C38.2 - Malignant neoplasm of posterior mediastinum

Version 2023
ICD-10:C38.2
Short Description:Malignant neoplasm of posterior mediastinum
Long Description:Malignant neoplasm of posterior mediastinum
Status: Valid for Submission
Version:ICD-10-CM 2023
Code Classification:
  • Neoplasms (C00–D48)
    • Malignant neoplasms of respiratory and intrathoracic organs (C30-C39)
      • Malignant neoplasm of heart, mediastinum and pleura (C38)

C38.2 is a billable ICD-10 code used to specify a medical diagnosis of malignant neoplasm of posterior mediastinum. The code is valid during the fiscal year 2023 from October 01, 2022 through September 30, 2023 for the submission of HIPAA-covered transactions.

The following anatomical sites found in the Table of Neoplasms reference this diagnosis code given the correct histological behavior: Neoplasm, neoplastic mediastinum, mediastinal posterior .

Approximate Synonyms

The following clinical terms are approximate synonyms or lay terms that might be used to identify the correct diagnosis code:

Convert to ICD-9 Code

Source ICD-10 CodeTarget ICD-9 Code
C38.2164.3 - Mal neo post mediastinum

Table of Neoplasms

This code is referenced in the table of neoplasms by anatomical site. For each site there are six possible code numbers according to whether the neoplasm in question is malignant, benign, in situ, of uncertain behavior, or of unspecified nature. The description of the neoplasm will often indicate which of the six columns is appropriate.

Where such descriptors are not present, the remainder of the Index should be consulted where guidance is given to the appropriate column for each morphological (histological) variety listed. However, the guidance in the Index can be overridden if one of the descriptors mentioned above is present.

Neoplasm, neoplastic Malignant
Primary
Malignant
Secondary
CaInSitu Benign Uncertain
Behavior
Unspecified
Behavior
»Neoplasm, neoplastic
  »mediastinum, mediastinal
    »posterior
C38.2C78.1D15.2D38.3D49.89

Patient Education


Cancer

Cancer begins in your cells, which are the building blocks of your body. Normally, your body forms new cells as you need them, replacing old cells that die. Sometimes this process goes wrong. New cells grow even when you don't need them, and old cells don't die when they should. These extra cells can form a mass called a tumor. Tumors can be benign or malignant. Benign tumors aren't cancer while malignant ones are. Cells from malignant tumors can invade nearby tissues. They can also break away and spread to other parts of the body.

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NIH: National Cancer Institute


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Heart Diseases

What is heart disease?

Heart disease is a general term that includes many types of heart problems. It's also called cardiovascular disease, which means heart and blood vessel disease.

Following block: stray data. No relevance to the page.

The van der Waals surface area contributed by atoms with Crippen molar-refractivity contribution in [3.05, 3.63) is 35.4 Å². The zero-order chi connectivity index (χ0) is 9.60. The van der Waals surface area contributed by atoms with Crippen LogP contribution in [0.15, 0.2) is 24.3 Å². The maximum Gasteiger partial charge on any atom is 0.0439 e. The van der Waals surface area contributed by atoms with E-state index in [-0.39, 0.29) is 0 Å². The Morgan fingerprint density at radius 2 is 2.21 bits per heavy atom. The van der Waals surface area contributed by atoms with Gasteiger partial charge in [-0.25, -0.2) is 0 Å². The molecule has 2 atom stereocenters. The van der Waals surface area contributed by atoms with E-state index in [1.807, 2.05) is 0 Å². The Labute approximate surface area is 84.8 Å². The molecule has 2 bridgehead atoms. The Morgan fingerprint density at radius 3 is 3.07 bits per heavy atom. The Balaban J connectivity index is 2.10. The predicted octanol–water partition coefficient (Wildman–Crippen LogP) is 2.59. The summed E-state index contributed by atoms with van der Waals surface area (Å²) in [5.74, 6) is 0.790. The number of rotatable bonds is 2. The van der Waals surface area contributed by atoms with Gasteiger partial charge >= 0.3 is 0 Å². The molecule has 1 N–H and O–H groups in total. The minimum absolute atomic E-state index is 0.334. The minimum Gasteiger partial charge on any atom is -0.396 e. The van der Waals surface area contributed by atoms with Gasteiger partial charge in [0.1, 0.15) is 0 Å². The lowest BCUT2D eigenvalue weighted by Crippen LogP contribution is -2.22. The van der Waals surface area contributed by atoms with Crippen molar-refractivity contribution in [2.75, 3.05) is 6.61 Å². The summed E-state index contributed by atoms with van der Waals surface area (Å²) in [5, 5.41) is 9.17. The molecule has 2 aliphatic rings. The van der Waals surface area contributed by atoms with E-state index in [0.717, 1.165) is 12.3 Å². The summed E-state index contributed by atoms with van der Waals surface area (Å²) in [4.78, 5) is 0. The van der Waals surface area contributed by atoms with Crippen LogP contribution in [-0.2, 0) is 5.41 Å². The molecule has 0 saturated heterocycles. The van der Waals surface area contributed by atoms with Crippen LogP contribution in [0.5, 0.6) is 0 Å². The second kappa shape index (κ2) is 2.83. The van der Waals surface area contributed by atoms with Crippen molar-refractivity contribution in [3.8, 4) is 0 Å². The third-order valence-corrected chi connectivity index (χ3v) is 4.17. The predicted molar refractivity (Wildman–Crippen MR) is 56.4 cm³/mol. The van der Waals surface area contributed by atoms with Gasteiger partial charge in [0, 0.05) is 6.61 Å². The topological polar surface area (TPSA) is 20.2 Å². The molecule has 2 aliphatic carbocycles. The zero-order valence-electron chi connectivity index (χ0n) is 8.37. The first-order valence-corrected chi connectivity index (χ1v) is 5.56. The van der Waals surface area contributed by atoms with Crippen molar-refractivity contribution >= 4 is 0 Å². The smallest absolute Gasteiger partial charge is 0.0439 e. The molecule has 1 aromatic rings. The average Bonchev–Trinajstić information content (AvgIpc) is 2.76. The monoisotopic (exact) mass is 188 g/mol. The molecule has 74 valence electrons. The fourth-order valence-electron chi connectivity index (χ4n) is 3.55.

Heart disease is the leading cause of death in the United States, but there are ways to prevent and manage many types of heart disease.

What are the types of heart disease?

There are many different types of heart disease. Some you may be born with, called congenital heart disease. Other types develop during your lifetime.

Coronary artery disease (also called coronary heart disease) is the most common type of heart disease. It happens slowly over time when a sticky substance called plaque builds up in the arteries that supply your heart muscle with blood. The plaque narrows or blocks blood flow to the heart muscle and can lead to other heart problems:

Other types of heart diseases may affect your heart valves or heart muscle (cardiomyopathy).

What causes heart diseases?

The causes of heart disease depend on the type of disease. Some possible causes include lifestyle, genetics, infections, medicines, and other diseases.

Who is more likely to develop heart diseases?

There are many different factors that can make you more likely to develop heart disease. Some of these factors you can change, but others you cannot.

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Your symptoms will depend on the type of heart disease you have. You may not have symptoms at first. In some cases, you may not know you have heart disease until you have a complication such as a heart attack.

How are heart diseases diagnosed?

To find out if you have heart disease, your health care provider will:

In some cases, your provider may refer you to a cardiologist (a doctor who specializes in heart diseases) for tests, diagnosis, and care.

What are the treatments for heart disease?

Treatment plans for heart disease depend on the type of heart disease you have, how serious your symptoms are, and what other health conditions you have. Possible treatments may include:

Can heart diseases be prevented?

You may be able to lower your risk of certain heart diseases by making heart-healthy lifestyle changes and managing any other medical conditions you have.

NIH: National Heart, Lung, and Blood Institute


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Code History